How to store files in a database?

This is a common question that will normally be answered with a prejudiced answer. Technically, databases are able to hold binary data without bigger performance issues, and it is a fact that storing binary data to a database is common practice (e.g., for IP addresses).

The common answer that “storing files into databases is the worst thing you could do” is simply wrong because it depends on what you will store and how it will scale.

The general problem of storing files outside of databases and “reference to storage places with file paths” is that isn’t any file system mechanism which could take action to automatically sync the database with the file system state. So, if you delete a file from the database, you have to delete it by yourself from the storage-space of your file system and vice versa.

The biggest issue about files that are referenced in a database appears when you backup a database by making a snapshot. It will be close to impossible to store a backup of the “current state” of files stored outside the database, because it will be possible to touch such files while the snapshot is being created. Integrity in backups matters, which is difficult when referenced parts decentralize.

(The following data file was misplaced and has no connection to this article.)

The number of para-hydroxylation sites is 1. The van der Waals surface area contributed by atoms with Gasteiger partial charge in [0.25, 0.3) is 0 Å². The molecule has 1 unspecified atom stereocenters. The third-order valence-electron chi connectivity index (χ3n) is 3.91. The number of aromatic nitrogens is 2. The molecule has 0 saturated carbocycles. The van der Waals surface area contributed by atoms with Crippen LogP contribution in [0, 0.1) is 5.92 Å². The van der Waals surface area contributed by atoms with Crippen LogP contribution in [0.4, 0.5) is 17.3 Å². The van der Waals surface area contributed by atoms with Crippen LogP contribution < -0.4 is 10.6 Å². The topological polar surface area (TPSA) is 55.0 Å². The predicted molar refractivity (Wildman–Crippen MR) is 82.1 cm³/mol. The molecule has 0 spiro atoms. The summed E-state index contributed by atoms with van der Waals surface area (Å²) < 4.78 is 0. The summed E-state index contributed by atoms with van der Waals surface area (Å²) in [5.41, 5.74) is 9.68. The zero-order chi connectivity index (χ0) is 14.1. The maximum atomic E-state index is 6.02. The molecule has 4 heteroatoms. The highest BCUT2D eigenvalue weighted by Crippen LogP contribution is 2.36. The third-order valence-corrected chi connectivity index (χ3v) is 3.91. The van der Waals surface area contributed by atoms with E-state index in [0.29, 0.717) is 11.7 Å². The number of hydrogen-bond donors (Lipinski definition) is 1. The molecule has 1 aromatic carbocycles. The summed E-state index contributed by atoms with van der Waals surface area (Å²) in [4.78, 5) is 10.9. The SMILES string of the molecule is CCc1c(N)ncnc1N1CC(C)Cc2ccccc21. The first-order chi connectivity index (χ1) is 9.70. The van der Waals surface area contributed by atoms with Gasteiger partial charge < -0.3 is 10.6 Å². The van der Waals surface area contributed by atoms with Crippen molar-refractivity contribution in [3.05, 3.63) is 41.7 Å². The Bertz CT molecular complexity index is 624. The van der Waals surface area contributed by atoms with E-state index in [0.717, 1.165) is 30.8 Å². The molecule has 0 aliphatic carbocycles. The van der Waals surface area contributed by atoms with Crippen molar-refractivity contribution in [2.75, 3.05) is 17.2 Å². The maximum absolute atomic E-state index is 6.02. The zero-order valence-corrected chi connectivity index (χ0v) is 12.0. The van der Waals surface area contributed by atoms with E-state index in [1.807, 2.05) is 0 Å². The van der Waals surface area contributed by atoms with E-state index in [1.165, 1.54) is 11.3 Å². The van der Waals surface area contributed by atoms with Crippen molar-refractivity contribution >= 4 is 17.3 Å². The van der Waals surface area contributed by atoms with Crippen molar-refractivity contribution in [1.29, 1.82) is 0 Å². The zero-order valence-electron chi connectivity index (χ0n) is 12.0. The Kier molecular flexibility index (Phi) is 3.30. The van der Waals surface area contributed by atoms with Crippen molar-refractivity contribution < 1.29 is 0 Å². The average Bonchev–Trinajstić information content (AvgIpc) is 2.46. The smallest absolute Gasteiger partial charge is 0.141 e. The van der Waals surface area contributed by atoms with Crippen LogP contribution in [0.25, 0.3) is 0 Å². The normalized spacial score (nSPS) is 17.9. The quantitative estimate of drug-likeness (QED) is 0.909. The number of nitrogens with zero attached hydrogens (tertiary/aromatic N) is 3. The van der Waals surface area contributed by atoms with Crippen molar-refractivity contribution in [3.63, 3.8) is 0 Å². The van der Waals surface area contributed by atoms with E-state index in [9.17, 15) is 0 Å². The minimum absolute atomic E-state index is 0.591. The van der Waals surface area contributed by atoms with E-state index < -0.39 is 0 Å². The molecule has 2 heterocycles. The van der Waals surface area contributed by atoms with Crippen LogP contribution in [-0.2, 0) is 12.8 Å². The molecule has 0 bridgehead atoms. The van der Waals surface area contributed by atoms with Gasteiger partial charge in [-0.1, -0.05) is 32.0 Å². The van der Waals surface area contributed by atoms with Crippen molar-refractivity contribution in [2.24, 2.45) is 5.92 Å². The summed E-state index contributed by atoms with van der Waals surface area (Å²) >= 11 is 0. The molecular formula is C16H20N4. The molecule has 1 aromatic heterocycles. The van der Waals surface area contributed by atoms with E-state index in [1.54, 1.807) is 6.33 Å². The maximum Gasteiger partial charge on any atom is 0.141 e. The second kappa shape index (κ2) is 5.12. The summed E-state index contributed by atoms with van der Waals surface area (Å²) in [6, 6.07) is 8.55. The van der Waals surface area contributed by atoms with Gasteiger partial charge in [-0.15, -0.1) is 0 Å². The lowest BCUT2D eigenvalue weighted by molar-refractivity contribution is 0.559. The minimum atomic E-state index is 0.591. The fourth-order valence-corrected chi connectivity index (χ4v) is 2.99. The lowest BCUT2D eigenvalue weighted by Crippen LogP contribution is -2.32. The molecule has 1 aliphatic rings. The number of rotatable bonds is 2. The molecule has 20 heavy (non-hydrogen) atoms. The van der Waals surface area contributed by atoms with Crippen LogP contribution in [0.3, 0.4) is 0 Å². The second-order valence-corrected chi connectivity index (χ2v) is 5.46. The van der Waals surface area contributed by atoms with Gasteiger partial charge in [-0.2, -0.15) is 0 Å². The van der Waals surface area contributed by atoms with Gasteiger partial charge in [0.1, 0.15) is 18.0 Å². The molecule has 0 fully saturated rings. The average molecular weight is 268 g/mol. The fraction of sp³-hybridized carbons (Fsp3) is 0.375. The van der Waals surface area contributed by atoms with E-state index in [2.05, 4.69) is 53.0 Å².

The general problem of storing files inside of databases as part of a table or as a table referenced to other tables is the maximum storage size of the database engine and some limits of the file system and streams used by the database. If you wouldn’t ever touch those limits, you’ll be fine with storing your files in the database. On contrary to the file system, binary data stored at the database will also allocate a bit more memory at the storage because of indexes and metadata for those rows. Nothing to struggle with, but it should be included with the blueprints of the database(-cluster) that are set in stone.

The biggest issue about files in databases is that a native connection to a database in a PHP environment takes more than a second. A file stream to the client, however, will keep the database connection open until the database sends the last bit of the stored binary data. This can be an issue because of the max_connection limit of the database. It should be considered when building the database platform if the database is intended to be used for file storage. Caching frequently requested files can be a good solution.

So, using the database as a file storage is possible and performant. It is an option to consider and depends on your infrastructure. A database that holds all (binary) data that’s referenced inside the database is a totally synced database. If this is a must for your project and backup plans, you have to depend on it.

Databases are good for one thing: holding data. They do not care, regardless of whether it’s 1 byte or 10 gigabytes.